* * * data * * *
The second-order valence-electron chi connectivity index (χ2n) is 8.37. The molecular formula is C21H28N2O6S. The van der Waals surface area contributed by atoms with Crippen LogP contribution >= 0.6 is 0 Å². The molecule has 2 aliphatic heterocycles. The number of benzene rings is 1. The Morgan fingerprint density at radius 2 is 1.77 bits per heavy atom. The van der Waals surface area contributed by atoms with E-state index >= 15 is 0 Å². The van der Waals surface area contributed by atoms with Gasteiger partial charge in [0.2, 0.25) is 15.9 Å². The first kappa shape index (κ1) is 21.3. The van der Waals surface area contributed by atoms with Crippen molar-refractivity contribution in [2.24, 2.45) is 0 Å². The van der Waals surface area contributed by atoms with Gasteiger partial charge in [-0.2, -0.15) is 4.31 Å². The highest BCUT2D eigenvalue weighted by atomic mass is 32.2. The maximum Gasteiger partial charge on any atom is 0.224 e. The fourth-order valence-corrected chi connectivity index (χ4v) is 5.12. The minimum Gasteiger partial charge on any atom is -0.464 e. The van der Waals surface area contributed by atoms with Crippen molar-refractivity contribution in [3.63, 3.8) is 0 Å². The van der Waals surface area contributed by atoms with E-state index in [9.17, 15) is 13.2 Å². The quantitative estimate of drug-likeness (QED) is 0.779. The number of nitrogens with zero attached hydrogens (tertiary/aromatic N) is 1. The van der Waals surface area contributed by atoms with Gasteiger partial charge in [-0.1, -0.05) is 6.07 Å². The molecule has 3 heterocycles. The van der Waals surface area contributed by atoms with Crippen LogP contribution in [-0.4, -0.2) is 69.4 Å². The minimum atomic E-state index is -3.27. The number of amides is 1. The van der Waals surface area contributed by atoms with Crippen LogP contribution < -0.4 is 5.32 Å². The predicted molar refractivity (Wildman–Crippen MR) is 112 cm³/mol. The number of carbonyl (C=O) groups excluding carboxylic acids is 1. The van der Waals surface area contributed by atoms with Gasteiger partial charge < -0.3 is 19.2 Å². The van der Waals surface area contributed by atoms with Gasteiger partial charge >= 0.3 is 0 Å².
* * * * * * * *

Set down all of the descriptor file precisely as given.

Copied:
The second-order valence-electron chi connectivity index (χ2n) is 8.37. The molecular formula is C21H28N2O6S. The van der Waals surface area contributed by atoms with Crippen LogP contribution >= 0.6 is 0 Å². The molecule has 2 aliphatic heterocycles. The number of benzene rings is 1. The Morgan fingerprint density at radius 2 is 1.77 bits per heavy atom. The van der Waals surface area contributed by atoms with E-state index >= 15 is 0 Å². The van der Waals surface area contributed by atoms with Gasteiger partial charge in [0.2, 0.25) is 15.9 Å². The first kappa shape index (κ1) is 21.3. The van der Waals surface area contributed by atoms with Crippen molar-refractivity contribution in [2.24, 2.45) is 0 Å². The van der Waals surface area contributed by atoms with Gasteiger partial charge in [-0.2, -0.15) is 4.31 Å². The highest BCUT2D eigenvalue weighted by atomic mass is 32.2. The maximum Gasteiger partial charge on any atom is 0.224 e. The fourth-order valence-corrected chi connectivity index (χ4v) is 5.12. The minimum Gasteiger partial charge on any atom is -0.464 e. The van der Waals surface area contributed by atoms with Crippen molar-refractivity contribution in [3.63, 3.8) is 0 Å². The van der Waals surface area contributed by atoms with E-state index in [9.17, 15) is 13.2 Å². The quantitative estimate of drug-likeness (QED) is 0.779. The number of nitrogens with zero attached hydrogens (tertiary/aromatic N) is 1. The van der Waals surface area contributed by atoms with Gasteiger partial charge in [-0.1, -0.05) is 6.07 Å². The molecule has 3 heterocycles. The van der Waals surface area contributed by atoms with Crippen LogP contribution in [-0.4, -0.2) is 69.4 Å². The minimum atomic E-state index is -3.27. The number of amides is 1. The van der Waals surface area contributed by atoms with Crippen LogP contribution < -0.4 is 5.32 Å². The predicted molar refractivity (Wildman–Crippen MR) is 112 cm³/mol. The number of carbonyl (C=O) groups excluding carboxylic acids is 1. The van der Waals surface area contributed by atoms with Gasteiger partial charge < -0.3 is 19.2 Å². The van der Waals surface area contributed by atoms with Gasteiger partial charge >= 0.3 is 0 Å².